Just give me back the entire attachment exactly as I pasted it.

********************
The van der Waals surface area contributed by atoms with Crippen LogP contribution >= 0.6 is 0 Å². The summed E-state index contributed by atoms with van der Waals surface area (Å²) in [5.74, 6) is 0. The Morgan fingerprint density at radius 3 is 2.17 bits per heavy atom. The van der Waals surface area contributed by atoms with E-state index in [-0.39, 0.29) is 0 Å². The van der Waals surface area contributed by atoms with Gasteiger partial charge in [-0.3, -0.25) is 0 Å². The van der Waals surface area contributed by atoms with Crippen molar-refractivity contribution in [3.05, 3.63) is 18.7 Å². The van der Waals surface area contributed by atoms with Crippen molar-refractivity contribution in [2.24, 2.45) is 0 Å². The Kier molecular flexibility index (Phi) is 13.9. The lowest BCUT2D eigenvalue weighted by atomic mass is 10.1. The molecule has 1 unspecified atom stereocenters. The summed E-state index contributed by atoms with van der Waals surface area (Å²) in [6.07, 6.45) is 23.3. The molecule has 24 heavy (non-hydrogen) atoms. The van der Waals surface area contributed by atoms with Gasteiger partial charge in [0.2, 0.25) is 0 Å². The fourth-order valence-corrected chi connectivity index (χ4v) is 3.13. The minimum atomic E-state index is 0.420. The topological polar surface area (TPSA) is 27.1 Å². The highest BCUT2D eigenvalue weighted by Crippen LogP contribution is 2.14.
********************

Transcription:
The van der Waals surface area contributed by atoms with Crippen LogP contribution >= 0.6 is 0 Å². The summed E-state index contributed by atoms with van der Waals surface area (Å²) in [5.74, 6) is 0. The Morgan fingerprint density at radius 3 is 2.17 bits per heavy atom. The van der Waals surface area contributed by atoms with E-state index in [-0.39, 0.29) is 0 Å². The van der Waals surface area contributed by atoms with Gasteiger partial charge in [-0.3, -0.25) is 0 Å². The van der Waals surface area contributed by atoms with Crippen molar-refractivity contribution in [3.05, 3.63) is 18.7 Å². The van der Waals surface area contributed by atoms with Crippen molar-refractivity contribution in [2.24, 2.45) is 0 Å². The Kier molecular flexibility index (Phi) is 13.9. The lowest BCUT2D eigenvalue weighted by atomic mass is 10.1. The molecule has 1 unspecified atom stereocenters. The summed E-state index contributed by atoms with van der Waals surface area (Å²) in [6.07, 6.45) is 23.3. The molecule has 24 heavy (non-hydrogen) atoms. The van der Waals surface area contributed by atoms with Gasteiger partial charge in [0.2, 0.25) is 0 Å². The fourth-order valence-corrected chi connectivity index (χ4v) is 3.13. The minimum atomic E-state index is 0.420. The topological polar surface area (TPSA) is 27.1 Å². The highest BCUT2D eigenvalue weighted by Crippen LogP contribution is 2.14.